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Server and Network Operations Automation at Dropbox

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Dropbox's engineering team wrote about their network and server provisioning and validation automation tool called Pirlo. Pirlo has a pluggable architecture based on a MySQL backed custom job queue implementation.

Dropbox runs its own datacenters. The Pirlo set of tools consists of a TOR (top of rack) switch initializer and a server configurator and validator. It runs as worker processes on a generic distributed job queue, built-in house on top of MySQL, with a UI to track the progress of running jobs and visualize past data. Pirlo is built as pluggable modules with plenty of logging at every stage to debug and analyze automation runs. Dropbox has an NRE (Network Reliability Engineering) team, that works on building, automating and monitoring its production network. Most of Dropbox’s code is in Python, although it is unclear if Pirlo is written in Python as well.

Both the switch and the server provisioner use the job queue, with the specific implementation in the workers. The workflow is similar in both cases, with a client request resulting in the Queue Manager choosing the correct job handler. The job handler implementation runs plugins registered with it, which carry out the actual checks and commands. Each plugin performs a specific job, emits status codes, and publishes status to a database log including events that have the command which was run. This is a how most job queues work, so it is natural to ask why the team did not opt for existing ones like Celery. The authors of the article explain that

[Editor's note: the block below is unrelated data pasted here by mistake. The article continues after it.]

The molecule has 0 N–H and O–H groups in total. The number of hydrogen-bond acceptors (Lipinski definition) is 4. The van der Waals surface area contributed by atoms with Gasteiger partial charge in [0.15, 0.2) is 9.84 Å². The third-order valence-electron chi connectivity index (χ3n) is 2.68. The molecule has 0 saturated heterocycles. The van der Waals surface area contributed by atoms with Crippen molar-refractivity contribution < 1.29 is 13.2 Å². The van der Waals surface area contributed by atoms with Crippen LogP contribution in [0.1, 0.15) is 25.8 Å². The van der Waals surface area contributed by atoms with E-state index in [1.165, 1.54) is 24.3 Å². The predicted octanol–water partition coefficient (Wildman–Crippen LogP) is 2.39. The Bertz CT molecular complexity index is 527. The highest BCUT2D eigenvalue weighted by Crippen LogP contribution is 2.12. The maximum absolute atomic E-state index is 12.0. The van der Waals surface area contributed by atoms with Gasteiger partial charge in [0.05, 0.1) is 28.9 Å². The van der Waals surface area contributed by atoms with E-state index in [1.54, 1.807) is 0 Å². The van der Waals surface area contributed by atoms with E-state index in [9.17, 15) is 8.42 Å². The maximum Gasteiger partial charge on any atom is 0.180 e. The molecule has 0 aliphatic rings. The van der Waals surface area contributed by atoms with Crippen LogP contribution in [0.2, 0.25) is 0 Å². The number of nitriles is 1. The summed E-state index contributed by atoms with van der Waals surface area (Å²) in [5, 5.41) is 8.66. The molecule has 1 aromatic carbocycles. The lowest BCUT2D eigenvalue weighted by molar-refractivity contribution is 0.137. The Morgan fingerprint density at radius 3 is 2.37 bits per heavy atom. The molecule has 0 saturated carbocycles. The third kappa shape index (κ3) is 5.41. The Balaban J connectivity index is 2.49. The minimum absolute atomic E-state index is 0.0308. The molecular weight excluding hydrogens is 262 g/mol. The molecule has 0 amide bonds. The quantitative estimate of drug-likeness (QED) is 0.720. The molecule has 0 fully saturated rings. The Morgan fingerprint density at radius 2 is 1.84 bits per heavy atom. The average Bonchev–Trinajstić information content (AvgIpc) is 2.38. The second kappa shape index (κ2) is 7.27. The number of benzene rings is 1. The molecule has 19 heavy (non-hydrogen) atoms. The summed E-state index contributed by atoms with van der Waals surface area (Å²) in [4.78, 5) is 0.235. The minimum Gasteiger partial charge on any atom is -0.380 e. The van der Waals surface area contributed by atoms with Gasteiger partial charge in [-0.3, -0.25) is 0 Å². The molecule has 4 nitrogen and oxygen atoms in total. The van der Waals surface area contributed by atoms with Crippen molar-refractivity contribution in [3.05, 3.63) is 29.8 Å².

We didn't need the whole feature set, nor the complexity of a third-party tool. Leveraging in-house primitives gave us more flexibility in the design and allows us to both develop and operate the Pirlo service with a very small group of SREs.

The switch provisioner, called TOR starter, kicks off when a request is received by a starter client. A TOR switch is part of a network design where the server equipment on a rack is connected to a network switch in the same rack, usually on top. It attempts to find a healthy server using service discovery via gRPC, and the queue manager chooses a job handler for the job. Switch validation and configuration is a multi-step process, and starts with establishing basic connectivity. Followed by executing each plugin, it culminates in downloading the switch configuration and rebooting it.

The server provisioning and validation process is similar. The validator is launched on the server machine in an OS image created with Debirf, which can create a RAM based filesystem to run Debian systems entirely from memory. Nicknamed Hotdog, it is an Ubuntu based image that can boot over the network and runs validation, benchmarks, and stress tests. The results are pushed to the database and analyzed later. The tests include validation of various hardware and firmware components against predefined lists of configurations approved by the Hardware Engineering team. Repaired machines also go through this test suite before they are put back in production.

Pirlo's UI shows the progress of both currently running and completed jobs. Dropbox previously used to use playbooks (or runbooks) to perform provisioning and configuration. Other engineering teams that run their own datacenters have also moved on from runbook-based provisioning to Zero Touch Provisioning (ZTP) albeit using different methods.

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